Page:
Like the majority of the five million Syrian refugees who seek refuge in neighboring countries, Asma’s family chose not to remain in a refugee camp for more than a couple of days after arriving in Jordan. They moved into a low-income neighborhood in Jordan’s urban sprawl. Although she and her husband found informal work cleaning houses, cars, and cooking for neighbors, they were unable to earn enough to meet the family’s basic needs. Describing this time, Asma said, “The monthly money that my husband was making before was not enough to cover all of the monthly expenses. It ran out the middle of the month.”
Asma’s neighbors who had been purchasing her prepared meals encouraged her to start her own catering business. Asma explains, “The Jordanian people were very supportive and cooperative,” and added that she feels very safe in Jordan.
With this encouragement and her husband’s support, Asma pursued her passion for cooking and started a catering business. Through trainings, she learned how to develop a business model, market her products, interact with customers, set prices, and enter into new markets. With the project grant she received at the completion of the program, she purchased a refrigerator for food preservation, giving her as she says, the “push” she needed to get started.
Asma’s household has seen a 50 percent increase in income from her cooking business. Her customer base continues to grow, and she says that she now needs to invest in additional equipment including a “kubeh” machine (grinder) and another refrigerator to keep up with increasing demand.
Asma says, “I have a stronger personality now. I want to make sure my product is perfect, unique, and different from the other products in the markets.” She has gained confidence and independence, especially with regard to decision-making on where to spend money, saying, “Now if my kids ask anything from me, I can do it.”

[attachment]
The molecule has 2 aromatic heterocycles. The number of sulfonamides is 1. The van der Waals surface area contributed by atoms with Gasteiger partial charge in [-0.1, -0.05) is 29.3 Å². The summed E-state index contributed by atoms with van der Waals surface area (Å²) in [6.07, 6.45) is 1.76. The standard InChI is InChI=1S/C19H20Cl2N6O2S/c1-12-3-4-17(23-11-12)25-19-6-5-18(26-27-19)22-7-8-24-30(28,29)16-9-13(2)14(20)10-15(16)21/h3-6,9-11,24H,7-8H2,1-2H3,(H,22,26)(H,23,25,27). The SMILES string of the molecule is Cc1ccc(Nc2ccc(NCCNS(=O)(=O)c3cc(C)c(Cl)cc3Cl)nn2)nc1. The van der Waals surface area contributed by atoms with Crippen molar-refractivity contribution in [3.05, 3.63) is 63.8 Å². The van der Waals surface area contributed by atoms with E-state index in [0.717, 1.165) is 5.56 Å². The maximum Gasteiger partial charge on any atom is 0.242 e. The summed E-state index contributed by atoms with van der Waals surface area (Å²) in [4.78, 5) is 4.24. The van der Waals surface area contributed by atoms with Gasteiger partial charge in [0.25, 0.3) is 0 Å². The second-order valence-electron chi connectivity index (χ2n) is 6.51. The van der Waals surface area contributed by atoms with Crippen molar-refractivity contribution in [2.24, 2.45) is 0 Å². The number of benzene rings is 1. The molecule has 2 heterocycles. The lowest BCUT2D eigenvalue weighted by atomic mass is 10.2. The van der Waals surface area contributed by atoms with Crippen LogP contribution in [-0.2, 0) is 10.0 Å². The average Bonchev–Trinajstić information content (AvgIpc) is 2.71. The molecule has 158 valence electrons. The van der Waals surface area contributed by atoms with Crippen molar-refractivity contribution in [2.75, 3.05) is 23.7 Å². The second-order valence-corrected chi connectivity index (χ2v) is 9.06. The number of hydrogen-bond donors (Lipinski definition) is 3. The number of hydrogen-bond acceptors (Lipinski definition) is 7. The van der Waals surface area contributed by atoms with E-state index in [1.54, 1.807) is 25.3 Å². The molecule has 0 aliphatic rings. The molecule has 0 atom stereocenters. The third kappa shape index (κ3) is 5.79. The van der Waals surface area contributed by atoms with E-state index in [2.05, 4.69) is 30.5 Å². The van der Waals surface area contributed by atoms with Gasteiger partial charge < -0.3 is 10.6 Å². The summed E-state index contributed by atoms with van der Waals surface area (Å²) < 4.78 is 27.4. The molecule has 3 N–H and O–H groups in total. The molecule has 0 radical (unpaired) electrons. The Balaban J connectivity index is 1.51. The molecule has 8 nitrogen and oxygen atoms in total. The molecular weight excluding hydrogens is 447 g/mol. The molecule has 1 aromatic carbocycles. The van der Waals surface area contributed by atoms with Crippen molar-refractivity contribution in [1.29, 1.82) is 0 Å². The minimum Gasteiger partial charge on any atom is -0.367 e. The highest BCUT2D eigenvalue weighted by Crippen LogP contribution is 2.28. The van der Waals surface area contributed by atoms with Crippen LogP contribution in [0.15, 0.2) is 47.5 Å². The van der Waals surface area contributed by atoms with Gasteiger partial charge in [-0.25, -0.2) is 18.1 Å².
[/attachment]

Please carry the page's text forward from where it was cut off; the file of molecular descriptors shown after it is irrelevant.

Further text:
The family has now started to save some money for the future and emergency expenses which brings Asma and her husband great peace of mind.
Thank you for your continued to support to make stories like Asma's possible!
NEF is excited to announce that it will soon be launching new programming in Armenia that will be specifically targeted toward strengthening the capacity of local civil society organizations (CSOs) that are focused on improving gender equality and women's economic empowerment in Armenia.
Building on the success and momentum of past experience, NEF will help 12 Armenian CSOs improve, diversify, and sustain their technical and organizational capacity to improve their ability to effectively deliver programs that support economically empowering women. These efforts will support 600 vulnerable Armenian women - including survivors of gender-based violence, and women at risk of gender discrimination - to safely access business development and employability training.
After its successful project to advance gender equality and the rights of survivors of gender-based violence, NEF looks forward to re-launching these efforts in Armenia. Project activities are scheduled to launch in early 2018. We look forward to sharing more updates on our progress with you soon!